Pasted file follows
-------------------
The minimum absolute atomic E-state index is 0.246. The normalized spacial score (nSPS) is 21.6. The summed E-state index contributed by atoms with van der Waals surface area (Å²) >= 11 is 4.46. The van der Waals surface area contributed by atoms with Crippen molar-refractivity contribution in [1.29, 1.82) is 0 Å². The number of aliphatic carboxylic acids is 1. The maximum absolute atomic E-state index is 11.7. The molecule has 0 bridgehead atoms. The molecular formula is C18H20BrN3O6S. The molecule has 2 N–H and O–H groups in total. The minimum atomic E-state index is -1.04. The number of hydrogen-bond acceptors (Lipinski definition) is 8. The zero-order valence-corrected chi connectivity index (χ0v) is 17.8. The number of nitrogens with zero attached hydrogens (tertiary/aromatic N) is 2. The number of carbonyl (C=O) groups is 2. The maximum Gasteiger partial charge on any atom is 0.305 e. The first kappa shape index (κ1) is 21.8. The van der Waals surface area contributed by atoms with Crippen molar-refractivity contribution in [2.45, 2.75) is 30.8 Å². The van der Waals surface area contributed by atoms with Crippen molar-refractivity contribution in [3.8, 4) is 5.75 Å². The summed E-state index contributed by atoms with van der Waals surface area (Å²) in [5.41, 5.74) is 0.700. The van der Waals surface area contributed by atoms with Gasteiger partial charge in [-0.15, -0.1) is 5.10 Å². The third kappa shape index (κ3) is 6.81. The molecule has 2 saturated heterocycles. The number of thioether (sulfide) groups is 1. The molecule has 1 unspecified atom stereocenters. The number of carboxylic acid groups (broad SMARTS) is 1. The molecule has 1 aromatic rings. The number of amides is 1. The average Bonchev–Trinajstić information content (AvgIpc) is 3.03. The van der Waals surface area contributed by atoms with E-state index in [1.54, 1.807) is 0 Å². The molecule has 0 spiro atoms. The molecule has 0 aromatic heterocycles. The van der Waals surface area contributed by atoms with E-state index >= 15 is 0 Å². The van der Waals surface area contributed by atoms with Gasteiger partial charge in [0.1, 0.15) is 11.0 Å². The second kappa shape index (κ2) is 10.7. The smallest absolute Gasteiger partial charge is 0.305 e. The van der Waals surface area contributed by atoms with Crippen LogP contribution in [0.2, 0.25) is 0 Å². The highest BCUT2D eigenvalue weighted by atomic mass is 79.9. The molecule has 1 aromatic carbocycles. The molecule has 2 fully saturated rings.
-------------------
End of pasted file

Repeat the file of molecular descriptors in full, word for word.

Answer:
The minimum absolute atomic E-state index is 0.246. The normalized spacial score (nSPS) is 21.6. The summed E-state index contributed by atoms with van der Waals surface area (Å²) >= 11 is 4.46. The van der Waals surface area contributed by atoms with Crippen molar-refractivity contribution in [1.29, 1.82) is 0 Å². The number of aliphatic carboxylic acids is 1. The maximum absolute atomic E-state index is 11.7. The molecule has 0 bridgehead atoms. The molecular formula is C18H20BrN3O6S. The molecule has 2 N–H and O–H groups in total. The minimum atomic E-state index is -1.04. The number of hydrogen-bond acceptors (Lipinski definition) is 8. The zero-order valence-corrected chi connectivity index (χ0v) is 17.8. The number of nitrogens with zero attached hydrogens (tertiary/aromatic N) is 2. The number of carbonyl (C=O) groups is 2. The maximum Gasteiger partial charge on any atom is 0.305 e. The first kappa shape index (κ1) is 21.8. The van der Waals surface area contributed by atoms with Crippen molar-refractivity contribution in [2.45, 2.75) is 30.8 Å². The van der Waals surface area contributed by atoms with Crippen molar-refractivity contribution in [3.8, 4) is 5.75 Å². The summed E-state index contributed by atoms with van der Waals surface area (Å²) in [5.41, 5.74) is 0.700. The van der Waals surface area contributed by atoms with Gasteiger partial charge in [-0.15, -0.1) is 5.10 Å². The third kappa shape index (κ3) is 6.81. The molecule has 2 saturated heterocycles. The number of thioether (sulfide) groups is 1. The molecule has 1 unspecified atom stereocenters. The number of carboxylic acid groups (broad SMARTS) is 1. The molecule has 1 aromatic rings. The number of amides is 1. The average Bonchev–Trinajstić information content (AvgIpc) is 3.03. The van der Waals surface area contributed by atoms with E-state index in [1.54, 1.807) is 0 Å². The molecule has 0 spiro atoms. The molecule has 0 aromatic heterocycles. The van der Waals surface area contributed by atoms with E-state index >= 15 is 0 Å². The van der Waals surface area contributed by atoms with Gasteiger partial charge in [0.1, 0.15) is 11.0 Å². The second kappa shape index (κ2) is 10.7. The smallest absolute Gasteiger partial charge is 0.305 e. The van der Waals surface area contributed by atoms with Crippen LogP contribution in [0.2, 0.25) is 0 Å². The highest BCUT2D eigenvalue weighted by atomic mass is 79.9. The molecule has 1 aromatic carbocycles. The molecule has 2 fully saturated rings.